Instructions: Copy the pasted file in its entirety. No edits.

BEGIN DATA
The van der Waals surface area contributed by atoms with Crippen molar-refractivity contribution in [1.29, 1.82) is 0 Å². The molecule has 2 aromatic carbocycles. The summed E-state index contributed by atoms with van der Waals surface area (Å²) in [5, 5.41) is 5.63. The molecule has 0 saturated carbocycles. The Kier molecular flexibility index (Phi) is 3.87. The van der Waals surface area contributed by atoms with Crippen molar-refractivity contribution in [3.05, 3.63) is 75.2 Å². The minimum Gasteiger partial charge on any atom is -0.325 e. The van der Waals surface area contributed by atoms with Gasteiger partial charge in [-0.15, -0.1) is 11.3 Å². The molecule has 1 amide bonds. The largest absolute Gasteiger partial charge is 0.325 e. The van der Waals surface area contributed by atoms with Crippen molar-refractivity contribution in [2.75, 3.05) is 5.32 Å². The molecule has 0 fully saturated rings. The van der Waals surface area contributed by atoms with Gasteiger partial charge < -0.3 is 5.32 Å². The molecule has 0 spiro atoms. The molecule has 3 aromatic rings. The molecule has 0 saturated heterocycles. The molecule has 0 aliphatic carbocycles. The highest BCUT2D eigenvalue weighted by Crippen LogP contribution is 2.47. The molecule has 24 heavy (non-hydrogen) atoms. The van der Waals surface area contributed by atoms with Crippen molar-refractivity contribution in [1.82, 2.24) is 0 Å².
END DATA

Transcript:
The van der Waals surface area contributed by atoms with Crippen molar-refractivity contribution in [1.29, 1.82) is 0 Å². The molecule has 2 aromatic carbocycles. The summed E-state index contributed by atoms with van der Waals surface area (Å²) in [5, 5.41) is 5.63. The molecule has 0 saturated carbocycles. The Kier molecular flexibility index (Phi) is 3.87. The van der Waals surface area contributed by atoms with Crippen molar-refractivity contribution in [3.05, 3.63) is 75.2 Å². The minimum Gasteiger partial charge on any atom is -0.325 e. The van der Waals surface area contributed by atoms with Gasteiger partial charge in [-0.15, -0.1) is 11.3 Å². The molecule has 1 amide bonds. The largest absolute Gasteiger partial charge is 0.325 e. The van der Waals surface area contributed by atoms with Crippen molar-refractivity contribution in [2.75, 3.05) is 5.32 Å². The molecule has 0 fully saturated rings. The van der Waals surface area contributed by atoms with Gasteiger partial charge < -0.3 is 5.32 Å². The molecule has 0 spiro atoms. The molecule has 3 aromatic rings. The molecule has 0 saturated heterocycles. The molecule has 0 aliphatic carbocycles. The highest BCUT2D eigenvalue weighted by Crippen LogP contribution is 2.47. The molecule has 24 heavy (non-hydrogen) atoms. The van der Waals surface area contributed by atoms with Crippen molar-refractivity contribution in [1.82, 2.24) is 0 Å².